Tuesday, October 9, 2007

Gardens in the cool and shade

In deep shade, where even weak shafts of sunlight do not penetrate, very few plants will grow. As a general rule, if the shade is too deep for you to read comfortably, then it is too dark for plants. However, a certain amount of shade provides ideal conditions for some plants that will not grow happily elsewhere. Ferns, hostas, impatiens and periwinkles (vinca) are all shade lovers. If they are grown in too much light, their leaves will scorch and their flowers fade fast, or the whole plant may shrivel up and die. However, not all shade-loving plants need the same degree of shade - some need full shade, others only shade from strong, midday sun and others dappled shade - and many of them grow in more than one type of shade.

On a plant label, 'shade' can mean good light but no direct sun, except weak evening, early morning or winter sun - many ferns will flourish in this position. 'Light shade' means that the plant likes light, but not direct sun. 'Partial shade' usually means that the plant needs sun for part of the day; for example, gardenia and Japanese anemone both enjoy a few hours of sun but prefer shade in the middle of the day. Japanese maple (Acer palmatum), azaleas, japonica camellias, clivia and native violets prefer the dappled shade found under a light tree canopy - such as that of an open gum tree - where rays of weak sunshine are able to break through. Although few flowering plants thrive in this situation, you can add colour by growing brightly toned hydrangeas, impatiens and fuchsias in containers.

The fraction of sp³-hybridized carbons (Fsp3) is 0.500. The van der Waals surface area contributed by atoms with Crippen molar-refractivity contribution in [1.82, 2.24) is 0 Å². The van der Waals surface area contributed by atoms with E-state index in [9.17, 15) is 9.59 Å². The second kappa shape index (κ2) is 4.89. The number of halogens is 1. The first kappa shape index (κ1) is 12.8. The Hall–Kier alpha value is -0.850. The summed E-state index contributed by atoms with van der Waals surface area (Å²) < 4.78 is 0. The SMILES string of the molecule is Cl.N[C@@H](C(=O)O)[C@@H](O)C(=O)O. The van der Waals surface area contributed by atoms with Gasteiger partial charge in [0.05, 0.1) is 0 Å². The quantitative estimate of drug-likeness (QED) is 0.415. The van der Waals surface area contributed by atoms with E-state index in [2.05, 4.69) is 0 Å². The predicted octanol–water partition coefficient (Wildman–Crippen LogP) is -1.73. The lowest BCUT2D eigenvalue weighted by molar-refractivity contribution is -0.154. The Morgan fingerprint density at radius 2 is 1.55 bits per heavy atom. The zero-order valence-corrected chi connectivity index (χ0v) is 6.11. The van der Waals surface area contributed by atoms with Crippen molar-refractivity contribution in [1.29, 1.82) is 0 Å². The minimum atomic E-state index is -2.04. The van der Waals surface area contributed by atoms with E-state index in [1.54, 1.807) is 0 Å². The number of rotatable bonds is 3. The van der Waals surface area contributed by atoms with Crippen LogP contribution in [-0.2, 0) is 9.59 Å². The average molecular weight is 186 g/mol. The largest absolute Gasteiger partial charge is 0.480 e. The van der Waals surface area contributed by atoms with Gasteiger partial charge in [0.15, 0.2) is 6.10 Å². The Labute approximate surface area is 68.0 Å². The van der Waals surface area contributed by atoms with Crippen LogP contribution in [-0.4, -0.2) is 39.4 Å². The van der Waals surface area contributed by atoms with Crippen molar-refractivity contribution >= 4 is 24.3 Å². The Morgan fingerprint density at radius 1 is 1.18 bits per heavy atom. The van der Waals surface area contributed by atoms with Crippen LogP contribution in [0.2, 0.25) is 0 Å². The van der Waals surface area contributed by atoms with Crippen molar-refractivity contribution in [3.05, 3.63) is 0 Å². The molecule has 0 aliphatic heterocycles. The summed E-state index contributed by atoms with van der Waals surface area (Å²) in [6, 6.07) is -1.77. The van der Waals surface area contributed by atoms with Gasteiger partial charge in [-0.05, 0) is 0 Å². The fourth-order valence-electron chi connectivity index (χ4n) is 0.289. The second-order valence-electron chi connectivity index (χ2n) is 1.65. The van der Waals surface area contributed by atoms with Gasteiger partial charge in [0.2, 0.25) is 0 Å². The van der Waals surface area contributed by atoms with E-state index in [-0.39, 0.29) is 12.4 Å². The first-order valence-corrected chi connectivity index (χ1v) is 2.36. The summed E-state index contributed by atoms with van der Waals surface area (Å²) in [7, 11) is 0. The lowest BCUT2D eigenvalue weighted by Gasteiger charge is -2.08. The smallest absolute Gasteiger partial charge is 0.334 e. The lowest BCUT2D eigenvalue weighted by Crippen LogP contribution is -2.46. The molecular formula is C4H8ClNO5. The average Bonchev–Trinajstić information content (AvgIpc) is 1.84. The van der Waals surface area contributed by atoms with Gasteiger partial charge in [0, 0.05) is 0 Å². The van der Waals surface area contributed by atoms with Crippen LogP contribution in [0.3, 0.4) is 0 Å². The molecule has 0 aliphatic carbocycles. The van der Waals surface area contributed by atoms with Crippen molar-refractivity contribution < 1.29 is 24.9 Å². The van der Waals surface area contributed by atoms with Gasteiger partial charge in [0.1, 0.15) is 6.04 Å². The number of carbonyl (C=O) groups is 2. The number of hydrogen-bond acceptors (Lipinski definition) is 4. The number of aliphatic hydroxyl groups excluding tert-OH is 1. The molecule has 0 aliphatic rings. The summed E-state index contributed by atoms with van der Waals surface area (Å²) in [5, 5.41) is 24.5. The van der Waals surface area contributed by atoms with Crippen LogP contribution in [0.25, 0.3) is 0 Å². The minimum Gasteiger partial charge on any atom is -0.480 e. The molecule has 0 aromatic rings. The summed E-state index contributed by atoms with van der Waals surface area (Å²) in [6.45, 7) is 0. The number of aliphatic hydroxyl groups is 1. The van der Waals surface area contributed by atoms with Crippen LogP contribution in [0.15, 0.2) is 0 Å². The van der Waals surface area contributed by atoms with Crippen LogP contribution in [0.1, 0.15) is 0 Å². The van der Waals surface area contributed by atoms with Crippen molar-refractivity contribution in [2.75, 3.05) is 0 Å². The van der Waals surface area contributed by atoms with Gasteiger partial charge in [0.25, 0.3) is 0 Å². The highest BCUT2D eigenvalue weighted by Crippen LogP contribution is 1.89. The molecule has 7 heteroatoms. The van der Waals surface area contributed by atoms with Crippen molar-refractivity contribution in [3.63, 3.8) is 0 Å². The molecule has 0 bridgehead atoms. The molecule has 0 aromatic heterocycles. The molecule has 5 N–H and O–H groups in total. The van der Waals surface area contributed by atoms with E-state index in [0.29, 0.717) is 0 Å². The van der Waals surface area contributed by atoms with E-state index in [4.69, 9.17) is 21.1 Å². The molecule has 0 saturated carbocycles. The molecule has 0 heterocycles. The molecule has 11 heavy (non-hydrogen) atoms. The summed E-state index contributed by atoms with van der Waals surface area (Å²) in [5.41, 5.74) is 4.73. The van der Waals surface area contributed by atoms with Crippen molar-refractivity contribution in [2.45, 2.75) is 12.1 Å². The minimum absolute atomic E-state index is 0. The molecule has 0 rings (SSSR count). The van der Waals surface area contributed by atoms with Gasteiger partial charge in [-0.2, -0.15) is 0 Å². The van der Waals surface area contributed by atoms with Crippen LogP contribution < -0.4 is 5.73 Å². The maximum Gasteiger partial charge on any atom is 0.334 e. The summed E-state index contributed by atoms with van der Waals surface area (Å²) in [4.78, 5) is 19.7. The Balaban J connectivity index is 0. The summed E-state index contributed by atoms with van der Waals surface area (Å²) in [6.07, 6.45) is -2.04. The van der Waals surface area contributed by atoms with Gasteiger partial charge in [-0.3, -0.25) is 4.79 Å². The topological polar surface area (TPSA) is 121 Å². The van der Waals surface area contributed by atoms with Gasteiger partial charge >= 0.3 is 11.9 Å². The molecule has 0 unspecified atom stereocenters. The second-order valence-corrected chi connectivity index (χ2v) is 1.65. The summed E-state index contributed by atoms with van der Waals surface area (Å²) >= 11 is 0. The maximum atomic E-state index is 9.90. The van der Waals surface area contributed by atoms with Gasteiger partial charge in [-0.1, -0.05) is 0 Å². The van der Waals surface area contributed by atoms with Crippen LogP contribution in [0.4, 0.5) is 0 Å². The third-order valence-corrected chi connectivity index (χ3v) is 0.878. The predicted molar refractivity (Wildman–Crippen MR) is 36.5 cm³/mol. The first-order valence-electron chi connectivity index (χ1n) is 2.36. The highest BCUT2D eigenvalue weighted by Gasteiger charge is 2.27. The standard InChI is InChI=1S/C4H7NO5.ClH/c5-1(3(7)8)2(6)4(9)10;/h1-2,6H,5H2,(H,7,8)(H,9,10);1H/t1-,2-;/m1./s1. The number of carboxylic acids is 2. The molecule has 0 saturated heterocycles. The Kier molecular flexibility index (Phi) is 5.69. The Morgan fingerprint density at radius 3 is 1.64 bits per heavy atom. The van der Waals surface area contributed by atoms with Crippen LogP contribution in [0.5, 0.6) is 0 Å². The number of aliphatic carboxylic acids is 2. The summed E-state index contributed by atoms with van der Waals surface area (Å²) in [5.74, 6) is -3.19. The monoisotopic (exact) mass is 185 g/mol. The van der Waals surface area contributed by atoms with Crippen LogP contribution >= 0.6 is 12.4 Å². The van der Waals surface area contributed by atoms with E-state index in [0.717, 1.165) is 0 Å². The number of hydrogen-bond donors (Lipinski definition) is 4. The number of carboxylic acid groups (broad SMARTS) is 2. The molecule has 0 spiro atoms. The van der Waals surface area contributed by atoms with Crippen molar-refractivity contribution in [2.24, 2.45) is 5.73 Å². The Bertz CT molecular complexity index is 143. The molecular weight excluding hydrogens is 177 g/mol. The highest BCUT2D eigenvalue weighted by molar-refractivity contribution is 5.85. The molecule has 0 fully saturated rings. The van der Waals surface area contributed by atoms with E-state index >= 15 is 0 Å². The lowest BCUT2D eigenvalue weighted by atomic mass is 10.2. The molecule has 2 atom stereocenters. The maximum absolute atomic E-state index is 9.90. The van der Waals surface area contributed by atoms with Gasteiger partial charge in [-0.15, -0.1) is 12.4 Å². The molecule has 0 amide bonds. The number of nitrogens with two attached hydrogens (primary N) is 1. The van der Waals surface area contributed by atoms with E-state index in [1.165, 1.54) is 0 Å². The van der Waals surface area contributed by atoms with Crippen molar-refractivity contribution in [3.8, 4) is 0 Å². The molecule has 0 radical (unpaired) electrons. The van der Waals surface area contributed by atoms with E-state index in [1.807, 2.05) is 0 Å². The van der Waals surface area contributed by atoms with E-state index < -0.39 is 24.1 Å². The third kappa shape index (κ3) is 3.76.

Beneath big deciduous trees, shade is very deep in summer and the soil is dry and impoverished because the trees take up all the moisture and nutrients. The ground will also be full of tree roots so there is virtually no soil in which to plant. In cool climates, the best solution is to mulch the ground deeply and to plant spring bulbs - such as daffodils, jonquils or bluebells -that flower and complete their life cycle early, before the trees come into leaf.

Another testing type of shade is year-round, deep shade with dry soil, along a passageway or under evergreens, for example. Plants that tolerate this include Hovea lance-olata, mondo grass and several mintbushes (Prostanthera). In deep shade with damp or wet soil, grow tree ferns (Dicksonia antarctica).

In shade on a boundary, go for Aucuba japonica, Eranthemum pulchellum or aspidistra and, to cover the ground and suppress weeds, plectranthus, Indian strawberry (Duchesnea indica), or Ajuga reptans.

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